Campus Receives Record Number of Applications for 10th Academic Year

Newest UC campus anticipates most talented and diverse class in the campus’s history next fall
Quick Facts 
Undergraduate applications for Fall 2014 — UC Merced’s 10th academic year — rose 1.6 percent to 17,469.
Enrollment for 2014-2015 is expected to reach 6,360, with a net increase of 165 new students.
UC Merced is continuing its trend of attracting and supporting the largest percentage of first-generation, low-income and minority students within the University of California system.

As the 10th campus in the UC system approaches the start of its 10th academic year, the University of California, Merced, has received a record number of applications for undergraduate admission this fall.

According to admissions data released today (Jan. 17) by the UC Office of the President, undergraduate applications to enroll in Fall 2014 hit 17,469, a 1.6 percent increase compared to Fall 2013 applications.  

“Our growth reflects strong demand and increasing awareness of UC Merced as an excellent choice for students throughout the state who seek a UC-quality education in a small-campus environment,” Chancellor Dorothy Leland said.

Overall, 15,264 freshmen applied for admission, which represents a 2 percent increase over Fall 2013. Transfer applications remained steady with 2,205 this year compared to 2,225 last year.

“As we begin the selection process, we expect to enroll the most academically talented and diverse class in our 10-year history,” Associate Vice Chancellor for Enrollment Management J. Michael Thompson said. “It is going to be an extremely competitive year as more students vie for fewer seats.”

The distribution of undergraduate applications by California region has remained relatively constant with 28.9 percent from Los Angeles, 21.8 percent from the Central Valley and 25.1 percent from the San Francisco Bay Area.

Even though the campus continues to see strong growth in applications, space constraints will limit its Fall 2014 enrollment increase to 165 additional students, for a total student body of about 6,360. Last fall, the campus welcomed its largest class of incoming freshmen — 1,653 students — while the coming year’s freshman class is expected to be about 1,440.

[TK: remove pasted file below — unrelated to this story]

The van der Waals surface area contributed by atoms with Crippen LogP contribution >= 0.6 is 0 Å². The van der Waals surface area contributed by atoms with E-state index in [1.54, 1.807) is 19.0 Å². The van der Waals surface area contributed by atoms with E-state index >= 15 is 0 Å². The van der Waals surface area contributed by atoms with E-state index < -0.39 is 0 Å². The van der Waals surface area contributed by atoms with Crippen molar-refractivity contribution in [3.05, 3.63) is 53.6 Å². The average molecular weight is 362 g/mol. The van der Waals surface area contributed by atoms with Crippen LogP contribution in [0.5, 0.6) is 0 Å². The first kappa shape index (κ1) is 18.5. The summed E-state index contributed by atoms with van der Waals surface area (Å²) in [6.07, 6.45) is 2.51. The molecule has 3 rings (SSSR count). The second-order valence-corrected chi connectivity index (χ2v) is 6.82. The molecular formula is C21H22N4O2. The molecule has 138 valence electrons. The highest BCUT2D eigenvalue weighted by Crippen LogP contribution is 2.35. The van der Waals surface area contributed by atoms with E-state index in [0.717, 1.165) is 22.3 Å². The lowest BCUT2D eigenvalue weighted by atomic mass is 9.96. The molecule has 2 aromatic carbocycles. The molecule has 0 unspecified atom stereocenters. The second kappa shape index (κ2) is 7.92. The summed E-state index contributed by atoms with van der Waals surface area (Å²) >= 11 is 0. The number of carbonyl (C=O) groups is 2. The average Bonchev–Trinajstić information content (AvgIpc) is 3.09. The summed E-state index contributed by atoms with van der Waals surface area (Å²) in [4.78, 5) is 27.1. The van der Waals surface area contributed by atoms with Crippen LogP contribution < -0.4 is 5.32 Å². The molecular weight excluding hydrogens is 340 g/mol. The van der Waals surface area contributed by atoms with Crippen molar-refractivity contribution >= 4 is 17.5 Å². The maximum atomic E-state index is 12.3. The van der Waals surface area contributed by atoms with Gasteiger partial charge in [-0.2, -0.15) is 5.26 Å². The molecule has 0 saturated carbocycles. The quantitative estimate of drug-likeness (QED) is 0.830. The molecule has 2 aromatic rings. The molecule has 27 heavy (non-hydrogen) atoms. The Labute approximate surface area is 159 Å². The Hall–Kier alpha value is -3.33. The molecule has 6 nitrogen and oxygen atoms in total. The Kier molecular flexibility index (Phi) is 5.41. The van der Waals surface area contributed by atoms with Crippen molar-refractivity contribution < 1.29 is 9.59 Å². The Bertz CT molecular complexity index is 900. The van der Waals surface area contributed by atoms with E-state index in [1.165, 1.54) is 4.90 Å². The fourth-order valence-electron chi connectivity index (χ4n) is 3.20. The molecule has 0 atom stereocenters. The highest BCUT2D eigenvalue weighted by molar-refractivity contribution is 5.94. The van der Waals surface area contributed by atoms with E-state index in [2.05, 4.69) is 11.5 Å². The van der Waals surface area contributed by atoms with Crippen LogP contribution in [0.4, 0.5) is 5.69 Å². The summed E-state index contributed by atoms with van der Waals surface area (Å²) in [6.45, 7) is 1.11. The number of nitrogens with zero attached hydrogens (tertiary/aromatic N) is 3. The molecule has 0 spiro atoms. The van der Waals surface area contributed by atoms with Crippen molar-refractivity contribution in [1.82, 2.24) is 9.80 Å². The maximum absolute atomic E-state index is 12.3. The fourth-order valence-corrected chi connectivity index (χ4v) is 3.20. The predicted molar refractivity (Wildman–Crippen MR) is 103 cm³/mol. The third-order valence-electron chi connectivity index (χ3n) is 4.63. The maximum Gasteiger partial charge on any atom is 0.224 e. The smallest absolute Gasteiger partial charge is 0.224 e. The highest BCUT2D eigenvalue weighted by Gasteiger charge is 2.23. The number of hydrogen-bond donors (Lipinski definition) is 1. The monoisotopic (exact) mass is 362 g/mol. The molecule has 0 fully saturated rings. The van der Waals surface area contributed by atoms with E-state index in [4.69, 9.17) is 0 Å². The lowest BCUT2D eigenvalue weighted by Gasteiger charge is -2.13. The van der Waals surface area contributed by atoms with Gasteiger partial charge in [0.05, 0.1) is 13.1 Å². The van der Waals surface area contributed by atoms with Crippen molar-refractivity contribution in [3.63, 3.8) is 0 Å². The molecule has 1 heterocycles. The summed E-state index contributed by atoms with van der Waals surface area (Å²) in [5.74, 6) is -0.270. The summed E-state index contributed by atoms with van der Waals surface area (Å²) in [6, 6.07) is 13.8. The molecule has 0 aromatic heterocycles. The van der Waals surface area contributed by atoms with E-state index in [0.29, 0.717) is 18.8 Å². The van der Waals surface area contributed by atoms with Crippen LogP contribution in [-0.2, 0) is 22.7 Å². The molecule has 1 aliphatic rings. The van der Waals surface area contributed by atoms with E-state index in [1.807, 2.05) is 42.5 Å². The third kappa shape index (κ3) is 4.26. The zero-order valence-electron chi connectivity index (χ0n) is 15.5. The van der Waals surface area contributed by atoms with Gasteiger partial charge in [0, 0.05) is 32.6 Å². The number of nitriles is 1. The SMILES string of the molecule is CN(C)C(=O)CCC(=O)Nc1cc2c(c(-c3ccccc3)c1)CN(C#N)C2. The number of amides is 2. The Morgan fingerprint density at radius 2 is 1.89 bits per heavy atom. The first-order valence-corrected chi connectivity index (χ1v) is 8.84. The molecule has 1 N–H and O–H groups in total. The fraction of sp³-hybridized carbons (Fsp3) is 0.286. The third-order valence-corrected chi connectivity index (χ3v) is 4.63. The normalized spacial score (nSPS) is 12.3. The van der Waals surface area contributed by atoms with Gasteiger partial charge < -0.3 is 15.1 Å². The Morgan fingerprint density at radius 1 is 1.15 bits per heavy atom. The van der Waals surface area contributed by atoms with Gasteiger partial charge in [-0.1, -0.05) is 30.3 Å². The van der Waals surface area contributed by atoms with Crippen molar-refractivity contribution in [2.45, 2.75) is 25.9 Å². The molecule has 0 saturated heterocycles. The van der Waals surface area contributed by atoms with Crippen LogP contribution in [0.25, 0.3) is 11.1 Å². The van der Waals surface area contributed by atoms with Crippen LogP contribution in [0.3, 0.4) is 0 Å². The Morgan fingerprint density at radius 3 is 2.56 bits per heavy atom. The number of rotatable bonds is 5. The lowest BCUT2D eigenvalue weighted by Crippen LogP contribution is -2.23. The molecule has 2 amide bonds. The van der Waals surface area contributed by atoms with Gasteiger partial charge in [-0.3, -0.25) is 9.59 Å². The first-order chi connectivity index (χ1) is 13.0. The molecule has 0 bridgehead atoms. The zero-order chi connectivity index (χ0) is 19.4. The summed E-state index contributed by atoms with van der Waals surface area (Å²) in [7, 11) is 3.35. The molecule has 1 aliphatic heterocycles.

As announced last year, the campus is moderating undergraduate enrollment growth to keep pace with construction of new classrooms, laboratories and housing. Construction of the Science and Engineering Building 2 is on track to open this fall. Funding for the Classroom and Office Building 2 was secured last May, and construction began in the fall. The building is scheduled to open in Spring 2016. The Student Services Building opened in the fall, adding space for lectures and classes.

“We’ve strategically and decisively slowed our enrollment growth until our physical space can keep up with the continued interest in the campus,” Leland said.

The university’s near-term enrollment goal is to reach 10,000 students by 2020.

Again this year, the campus leads the UC system in applicants who come from low-income households at 57 percent, and whose parents didn’t receive a four-year degree at 65 percent.

Despite the drop in California high school graduates, applications to the UC system as a whole were up nearly 5 percent over last year. Of the 183,272 high school seniors and transfer students showing interest, applications from the Central Valley region held steady at 7 percent.

 

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